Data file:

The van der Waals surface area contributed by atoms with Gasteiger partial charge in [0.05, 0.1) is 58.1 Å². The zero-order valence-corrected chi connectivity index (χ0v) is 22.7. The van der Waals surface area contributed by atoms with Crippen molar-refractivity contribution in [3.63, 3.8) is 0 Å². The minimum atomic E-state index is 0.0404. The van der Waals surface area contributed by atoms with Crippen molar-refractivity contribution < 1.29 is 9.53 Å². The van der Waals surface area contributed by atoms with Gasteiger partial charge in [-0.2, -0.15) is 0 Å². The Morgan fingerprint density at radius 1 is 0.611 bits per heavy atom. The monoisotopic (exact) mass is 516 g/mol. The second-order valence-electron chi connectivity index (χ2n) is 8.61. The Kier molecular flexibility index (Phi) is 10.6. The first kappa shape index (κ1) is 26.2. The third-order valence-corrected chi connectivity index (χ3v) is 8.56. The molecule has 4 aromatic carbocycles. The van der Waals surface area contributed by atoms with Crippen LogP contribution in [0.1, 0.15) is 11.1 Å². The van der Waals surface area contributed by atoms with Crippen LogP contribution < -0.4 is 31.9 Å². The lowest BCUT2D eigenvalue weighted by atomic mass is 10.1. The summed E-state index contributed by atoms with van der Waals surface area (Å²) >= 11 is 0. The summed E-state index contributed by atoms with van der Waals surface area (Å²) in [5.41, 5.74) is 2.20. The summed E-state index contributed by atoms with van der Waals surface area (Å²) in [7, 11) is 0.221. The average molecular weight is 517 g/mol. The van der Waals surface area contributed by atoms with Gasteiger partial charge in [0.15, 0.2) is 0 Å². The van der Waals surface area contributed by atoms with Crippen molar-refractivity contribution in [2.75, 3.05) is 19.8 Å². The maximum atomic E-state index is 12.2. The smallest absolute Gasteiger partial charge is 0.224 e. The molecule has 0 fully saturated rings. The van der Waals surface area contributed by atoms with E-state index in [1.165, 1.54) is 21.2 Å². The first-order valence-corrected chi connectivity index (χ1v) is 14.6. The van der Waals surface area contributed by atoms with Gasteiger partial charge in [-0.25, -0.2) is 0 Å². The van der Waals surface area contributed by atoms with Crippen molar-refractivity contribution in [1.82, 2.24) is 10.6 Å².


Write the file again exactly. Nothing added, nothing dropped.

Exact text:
The van der Waals surface area contributed by atoms with Gasteiger partial charge in [0.05, 0.1) is 58.1 Å². The zero-order valence-corrected chi connectivity index (χ0v) is 22.7. The van der Waals surface area contributed by atoms with Crippen molar-refractivity contribution in [3.63, 3.8) is 0 Å². The minimum atomic E-state index is 0.0404. The van der Waals surface area contributed by atoms with Crippen molar-refractivity contribution < 1.29 is 9.53 Å². The van der Waals surface area contributed by atoms with Gasteiger partial charge in [-0.2, -0.15) is 0 Å². The Morgan fingerprint density at radius 1 is 0.611 bits per heavy atom. The monoisotopic (exact) mass is 516 g/mol. The second-order valence-electron chi connectivity index (χ2n) is 8.61. The Kier molecular flexibility index (Phi) is 10.6. The first kappa shape index (κ1) is 26.2. The third-order valence-corrected chi connectivity index (χ3v) is 8.56. The molecule has 4 aromatic carbocycles. The van der Waals surface area contributed by atoms with Crippen LogP contribution in [0.1, 0.15) is 11.1 Å². The van der Waals surface area contributed by atoms with Crippen LogP contribution < -0.4 is 31.9 Å². The lowest BCUT2D eigenvalue weighted by atomic mass is 10.1. The summed E-state index contributed by atoms with van der Waals surface area (Å²) >= 11 is 0. The summed E-state index contributed by atoms with van der Waals surface area (Å²) in [5.41, 5.74) is 2.20. The summed E-state index contributed by atoms with van der Waals surface area (Å²) in [7, 11) is 0.221. The average molecular weight is 517 g/mol. The van der Waals surface area contributed by atoms with Gasteiger partial charge in [0.15, 0.2) is 0 Å². The van der Waals surface area contributed by atoms with Crippen molar-refractivity contribution in [2.75, 3.05) is 19.8 Å². The maximum atomic E-state index is 12.2. The smallest absolute Gasteiger partial charge is 0.224 e. The molecule has 0 fully saturated rings. The van der Waals surface area contributed by atoms with E-state index in [1.165, 1.54) is 21.2 Å². The first-order valence-corrected chi connectivity index (χ1v) is 14.6. The van der Waals surface area contributed by atoms with Gasteiger partial charge in [-0.25, -0.2) is 0 Å². The van der Waals surface area contributed by atoms with Crippen molar-refractivity contribution in [1.82, 2.24) is 10.6 Å².